A central heating system which is out of balance will result in some radiators being hotter/colder than others. This variation is temperature is down to the distance radiators around a property are situated in relation to the boiler, with those which are furthest away likely to be noticeably colder.
Why some radiators fair better than others
Radiators operate with a wet central heating system, relying on the boiler to heat up water from you water tank and pump it through a pipe network to which radiators are connected. Each radiator is fitted to a branch of pipe leading to this network. As heated water travels to each radiator in a property, naturally those closes to the source of heat (the boiler) will benefit most from the hottest water, while those at the end of the pipe network will have cooler water and give off less heat.
Balancing heat distribution
To balance radiators correctly you need radiator thermometers to read each heater’s temperature. These can easily be bought or hired online. You also need to know how to use your radiator valves. There are two types of radiator valves, the control valve turns an individual radiator on and off and lockshield valve (which has a cover on it) is used to control how much was goes to a radiator. The cover on this valve can be removed with a pair of pliers.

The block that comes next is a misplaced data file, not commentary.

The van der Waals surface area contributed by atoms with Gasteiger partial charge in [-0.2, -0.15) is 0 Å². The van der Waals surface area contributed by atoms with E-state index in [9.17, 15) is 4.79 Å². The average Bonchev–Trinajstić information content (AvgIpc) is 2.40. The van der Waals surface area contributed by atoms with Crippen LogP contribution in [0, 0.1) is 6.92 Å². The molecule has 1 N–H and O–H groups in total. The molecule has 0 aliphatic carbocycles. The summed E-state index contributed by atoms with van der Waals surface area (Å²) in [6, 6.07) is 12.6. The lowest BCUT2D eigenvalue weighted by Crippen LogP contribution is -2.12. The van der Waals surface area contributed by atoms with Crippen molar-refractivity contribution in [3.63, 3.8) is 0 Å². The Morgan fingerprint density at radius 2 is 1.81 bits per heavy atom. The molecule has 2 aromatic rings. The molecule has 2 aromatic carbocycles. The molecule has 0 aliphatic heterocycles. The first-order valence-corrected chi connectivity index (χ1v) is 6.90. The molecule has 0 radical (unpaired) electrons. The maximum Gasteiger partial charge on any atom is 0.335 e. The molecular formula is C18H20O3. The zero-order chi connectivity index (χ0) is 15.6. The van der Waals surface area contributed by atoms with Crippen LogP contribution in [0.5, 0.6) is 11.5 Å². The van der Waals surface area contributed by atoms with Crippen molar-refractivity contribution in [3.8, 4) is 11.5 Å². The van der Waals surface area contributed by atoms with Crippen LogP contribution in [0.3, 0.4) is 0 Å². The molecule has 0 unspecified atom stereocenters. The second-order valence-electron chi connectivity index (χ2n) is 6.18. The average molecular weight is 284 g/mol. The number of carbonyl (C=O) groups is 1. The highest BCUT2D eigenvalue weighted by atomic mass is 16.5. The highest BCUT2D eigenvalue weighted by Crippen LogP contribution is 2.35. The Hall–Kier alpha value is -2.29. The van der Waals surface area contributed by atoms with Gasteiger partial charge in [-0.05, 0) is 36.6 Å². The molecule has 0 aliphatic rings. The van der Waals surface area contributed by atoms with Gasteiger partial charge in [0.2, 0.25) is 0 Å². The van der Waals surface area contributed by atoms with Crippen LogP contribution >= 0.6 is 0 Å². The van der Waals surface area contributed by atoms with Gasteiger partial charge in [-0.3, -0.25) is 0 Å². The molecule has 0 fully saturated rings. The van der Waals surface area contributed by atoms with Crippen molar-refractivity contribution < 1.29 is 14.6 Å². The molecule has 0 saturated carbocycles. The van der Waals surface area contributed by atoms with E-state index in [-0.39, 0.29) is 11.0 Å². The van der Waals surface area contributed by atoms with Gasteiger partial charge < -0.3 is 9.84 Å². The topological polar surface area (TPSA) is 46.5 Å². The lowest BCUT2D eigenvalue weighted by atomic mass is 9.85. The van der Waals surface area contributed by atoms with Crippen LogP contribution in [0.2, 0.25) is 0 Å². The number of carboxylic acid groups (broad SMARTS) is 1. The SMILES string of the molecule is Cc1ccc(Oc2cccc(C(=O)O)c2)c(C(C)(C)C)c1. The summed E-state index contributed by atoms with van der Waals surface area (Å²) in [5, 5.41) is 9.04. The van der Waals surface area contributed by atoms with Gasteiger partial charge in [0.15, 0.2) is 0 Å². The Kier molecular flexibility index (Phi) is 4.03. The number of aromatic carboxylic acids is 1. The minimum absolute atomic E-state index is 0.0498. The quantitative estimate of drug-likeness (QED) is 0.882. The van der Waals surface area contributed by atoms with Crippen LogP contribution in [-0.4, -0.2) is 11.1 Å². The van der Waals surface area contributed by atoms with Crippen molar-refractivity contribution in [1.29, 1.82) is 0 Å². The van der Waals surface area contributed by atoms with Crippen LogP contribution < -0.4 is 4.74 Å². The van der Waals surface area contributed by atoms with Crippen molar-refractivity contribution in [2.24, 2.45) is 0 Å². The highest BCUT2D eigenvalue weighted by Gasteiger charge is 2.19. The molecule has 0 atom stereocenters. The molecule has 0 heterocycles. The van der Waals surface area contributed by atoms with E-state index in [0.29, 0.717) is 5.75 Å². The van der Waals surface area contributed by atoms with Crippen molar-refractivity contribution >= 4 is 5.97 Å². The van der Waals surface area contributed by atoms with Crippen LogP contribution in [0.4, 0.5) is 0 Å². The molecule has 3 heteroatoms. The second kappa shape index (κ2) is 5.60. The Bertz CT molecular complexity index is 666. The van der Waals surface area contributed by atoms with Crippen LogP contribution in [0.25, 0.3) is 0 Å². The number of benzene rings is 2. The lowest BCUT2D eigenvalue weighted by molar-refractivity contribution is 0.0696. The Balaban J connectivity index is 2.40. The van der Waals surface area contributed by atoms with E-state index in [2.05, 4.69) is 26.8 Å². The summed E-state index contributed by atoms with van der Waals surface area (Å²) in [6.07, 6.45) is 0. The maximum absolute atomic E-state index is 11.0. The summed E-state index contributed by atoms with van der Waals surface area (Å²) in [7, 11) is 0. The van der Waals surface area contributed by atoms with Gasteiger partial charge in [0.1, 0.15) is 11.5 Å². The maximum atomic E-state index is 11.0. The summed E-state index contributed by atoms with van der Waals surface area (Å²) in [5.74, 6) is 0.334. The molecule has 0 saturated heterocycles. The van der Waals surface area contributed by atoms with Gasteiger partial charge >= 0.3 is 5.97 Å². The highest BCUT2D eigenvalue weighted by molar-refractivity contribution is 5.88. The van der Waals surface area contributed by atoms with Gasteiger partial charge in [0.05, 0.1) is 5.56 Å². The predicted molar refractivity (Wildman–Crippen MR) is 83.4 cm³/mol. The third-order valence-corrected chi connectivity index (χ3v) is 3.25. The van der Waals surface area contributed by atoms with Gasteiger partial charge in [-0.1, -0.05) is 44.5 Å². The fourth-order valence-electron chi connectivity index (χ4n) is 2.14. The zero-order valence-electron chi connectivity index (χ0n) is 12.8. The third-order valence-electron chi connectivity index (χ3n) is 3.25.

First of all you need to turn off your central heating system and allow it to completely cool. Once cooled, open both valves on all radiators. Turn the heating back on and make a note of the order in which radiators heat up. Now turn the heating off again and wait for the radiators to cool. Then turn it on again and go to the first radiator in your noted heating sequence. Place a radiator thermometer at the flow and return. Turn off the lockshield valve and then slowly open it, you are aiming to achieve a difference in temperature between the two thermometers of about 20 degrees Fahrenheit / about 11 degrees Centigrade (from flow to lockshield).
Repeat this procedure across each radiator in the heating sequence order you noted.
In most cases as you go from one radiator to the next you’ll find that the lockshield valve needs to be opened more than its proceeding one, with the last being almost or fully open.
Once this process is complete for all radiators you have a fully balanced central heating system.
Author: Laura Davis